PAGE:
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Andrea is from Mexico. She is a journalist, a peace believer and an eager world traveller. She blogs for different online publications, writing on culture, environment, gender and international development. She fell in love with Russia after her travel in summer 2011.

: These were the first words I observed in a green signboard, as soon as I got out of Moscows airport. It was funny as I could not understand a wordwhat did it say there? For me, the very first mystery of this country was Cyrillic. An impressive language, very different from anything I had ever seen, and of course, I could not understand one word. At the same time, I thought it was fascinating, being this one of the factors that made me feel lost in this scenic country.


 

Mark Thomson was born and raised in New York, and worked as a music and language teach in Arizona for 20 years before moving to Sevastopol, Ukraine. He is the co-founder and President of "Russian Accelerator", an online Russian course for English speakers.

Say the word Russia, and youre bound to conjure a string of stereotypical images: A bearskin hat, onion domes, the Hammer & Sickle emblem, bread lines, bare grocery store shelvesand a drunk holding a bottle of vodka. You might even view the Russian people themselves as you do the weather there: Cold, gray, and gloomy.


 

Allison is from California. A few years ago she came to Moscow for her study abroad programme to take classes in Russian language, film, and culture. She stayed in Moscow for four months. Her experience was both exciting and terrifying at times.


Was born in Poland. Lives and works in the UK. Spent 10 days in Russia.

Its a great country with great and rich history. I really like its customs and traditions, all those matreshkas and things like that.


Polish student, lives in Australia, studied Russian history in Moscow for about six months.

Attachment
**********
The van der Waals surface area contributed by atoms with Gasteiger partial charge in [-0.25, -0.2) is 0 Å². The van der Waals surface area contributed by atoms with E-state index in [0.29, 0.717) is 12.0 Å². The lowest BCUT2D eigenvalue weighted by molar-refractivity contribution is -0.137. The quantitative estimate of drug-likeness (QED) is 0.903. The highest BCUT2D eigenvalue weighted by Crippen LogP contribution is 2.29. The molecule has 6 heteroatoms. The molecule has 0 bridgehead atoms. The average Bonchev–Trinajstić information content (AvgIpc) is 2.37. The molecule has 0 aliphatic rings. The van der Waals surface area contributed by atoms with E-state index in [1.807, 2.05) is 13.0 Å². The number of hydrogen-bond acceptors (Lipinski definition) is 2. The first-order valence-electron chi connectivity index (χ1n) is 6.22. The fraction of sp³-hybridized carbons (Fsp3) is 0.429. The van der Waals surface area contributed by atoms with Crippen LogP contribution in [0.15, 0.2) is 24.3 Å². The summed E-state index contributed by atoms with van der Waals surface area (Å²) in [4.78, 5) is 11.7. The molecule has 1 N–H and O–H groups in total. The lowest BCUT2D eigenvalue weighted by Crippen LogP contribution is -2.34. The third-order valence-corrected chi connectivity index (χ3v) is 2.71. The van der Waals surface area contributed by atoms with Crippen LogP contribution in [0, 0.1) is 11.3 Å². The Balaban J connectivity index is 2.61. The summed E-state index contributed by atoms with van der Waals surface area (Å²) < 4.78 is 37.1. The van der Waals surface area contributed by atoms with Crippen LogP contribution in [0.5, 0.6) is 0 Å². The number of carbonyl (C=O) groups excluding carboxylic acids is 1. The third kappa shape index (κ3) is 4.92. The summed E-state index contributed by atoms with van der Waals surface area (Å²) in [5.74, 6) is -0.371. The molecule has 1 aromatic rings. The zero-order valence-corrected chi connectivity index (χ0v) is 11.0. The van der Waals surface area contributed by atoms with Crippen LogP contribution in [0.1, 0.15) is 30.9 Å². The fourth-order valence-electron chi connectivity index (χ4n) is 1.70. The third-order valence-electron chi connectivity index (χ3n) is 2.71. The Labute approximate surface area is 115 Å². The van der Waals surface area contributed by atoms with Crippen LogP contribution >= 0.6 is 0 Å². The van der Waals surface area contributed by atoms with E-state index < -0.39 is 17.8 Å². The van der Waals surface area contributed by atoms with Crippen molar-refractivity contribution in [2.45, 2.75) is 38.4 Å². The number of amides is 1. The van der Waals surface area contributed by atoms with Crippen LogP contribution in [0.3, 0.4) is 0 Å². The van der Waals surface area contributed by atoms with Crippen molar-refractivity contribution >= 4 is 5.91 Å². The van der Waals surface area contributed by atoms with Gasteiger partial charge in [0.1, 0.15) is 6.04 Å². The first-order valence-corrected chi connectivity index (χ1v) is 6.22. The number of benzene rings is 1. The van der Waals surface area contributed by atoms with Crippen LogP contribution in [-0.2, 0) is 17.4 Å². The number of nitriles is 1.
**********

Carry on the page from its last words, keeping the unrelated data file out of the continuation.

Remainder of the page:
I have spent past 5 months in Moscow and I must say i loved it!!!


David has been living in Moscow for 15 years. He first came to Moscow as an intern to get his teaching English as a foreign language license. Since then he traveled to his home town only once. Moscow has become a home to him, he says.


Eva is from Sweden. After graduation from military service where she studied Russian and Serbian languages for 15 months she came to Moscow to work at the radio station. After a year of working and living in Russia she moved to Stockholm to go to law-school, but now she is back in Moscow for two months.


Czech student

I would describe my Russian friends as people who are plain-spoken, enthusiastic and with a special sense of humor.


   
Your short messages about Russia
 
Julian Dixon wrote:
Hi, I've been to Russia loads of times and am the greatest fan of her people and their wonderful hospitality. In the mid 90's I hitch-hiked from Dublin to Beijing, with a little tent and a sleeping bag - and I can say that every night, with no exceptions, whilst in Russia I was invited by Russian people (and Tatars in Tar-Tar republic) to stay with them at their homes, and met the most wonderful people and still have some great friends there - so thanks to all Russians for being a great balance to the American attitude (not everyone, I'm sure, but oh too many) of being cold and suspicious and ultimately self-centred - and which is spreading throughout the world from there... (I knew two Russian families who spent years harassing the KGB and running risks in Soviet times to get a visa to leave and move to the 'states - one stayed there 2 years and the other 6 months before coming back as they said the people and society we! re just too cold and that made the money worth nothing!). Long live the people of Russia and I hope the goodness has not been lost in the years since the may times I was there from '89 to '95 ish. Mixing kindness with materialism isn't that easy so good luck!
 
Jerry wrote:
Beautiful place, friendly people, which has made deep impression to me.
I'd like to send my message 




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